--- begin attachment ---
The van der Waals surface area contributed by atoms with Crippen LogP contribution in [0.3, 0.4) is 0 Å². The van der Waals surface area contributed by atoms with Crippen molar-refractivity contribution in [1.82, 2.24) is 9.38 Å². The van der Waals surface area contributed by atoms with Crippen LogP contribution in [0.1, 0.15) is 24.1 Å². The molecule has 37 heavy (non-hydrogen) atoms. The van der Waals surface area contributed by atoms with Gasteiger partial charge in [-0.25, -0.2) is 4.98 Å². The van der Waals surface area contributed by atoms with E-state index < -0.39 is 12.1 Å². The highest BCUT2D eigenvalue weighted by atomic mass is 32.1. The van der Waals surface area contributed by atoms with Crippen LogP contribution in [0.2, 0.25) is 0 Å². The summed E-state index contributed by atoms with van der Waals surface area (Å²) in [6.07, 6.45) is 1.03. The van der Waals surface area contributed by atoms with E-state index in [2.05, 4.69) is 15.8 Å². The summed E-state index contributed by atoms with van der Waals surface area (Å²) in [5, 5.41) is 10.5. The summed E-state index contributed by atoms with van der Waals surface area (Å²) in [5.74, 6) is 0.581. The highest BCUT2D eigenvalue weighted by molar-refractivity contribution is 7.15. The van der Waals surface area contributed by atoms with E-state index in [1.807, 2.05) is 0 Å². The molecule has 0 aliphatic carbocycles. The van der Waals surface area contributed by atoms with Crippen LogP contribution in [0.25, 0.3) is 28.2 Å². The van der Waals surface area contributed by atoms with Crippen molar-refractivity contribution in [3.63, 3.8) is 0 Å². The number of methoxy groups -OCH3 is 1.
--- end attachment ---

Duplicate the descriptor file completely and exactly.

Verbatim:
The van der Waals surface area contributed by atoms with Crippen LogP contribution in [0.3, 0.4) is 0 Å². The van der Waals surface area contributed by atoms with Crippen molar-refractivity contribution in [1.82, 2.24) is 9.38 Å². The van der Waals surface area contributed by atoms with Crippen LogP contribution in [0.1, 0.15) is 24.1 Å². The molecule has 37 heavy (non-hydrogen) atoms. The van der Waals surface area contributed by atoms with Gasteiger partial charge in [-0.25, -0.2) is 4.98 Å². The van der Waals surface area contributed by atoms with E-state index < -0.39 is 12.1 Å². The highest BCUT2D eigenvalue weighted by atomic mass is 32.1. The van der Waals surface area contributed by atoms with Crippen LogP contribution in [0.2, 0.25) is 0 Å². The summed E-state index contributed by atoms with van der Waals surface area (Å²) in [6.07, 6.45) is 1.03. The van der Waals surface area contributed by atoms with E-state index in [2.05, 4.69) is 15.8 Å². The summed E-state index contributed by atoms with van der Waals surface area (Å²) in [5, 5.41) is 10.5. The summed E-state index contributed by atoms with van der Waals surface area (Å²) in [5.74, 6) is 0.581. The highest BCUT2D eigenvalue weighted by molar-refractivity contribution is 7.15. The van der Waals surface area contributed by atoms with E-state index in [1.807, 2.05) is 0 Å². The molecule has 0 aliphatic carbocycles. The van der Waals surface area contributed by atoms with Crippen LogP contribution in [0.25, 0.3) is 28.2 Å². The van der Waals surface area contributed by atoms with Crippen molar-refractivity contribution in [3.63, 3.8) is 0 Å². The number of methoxy groups -OCH3 is 1.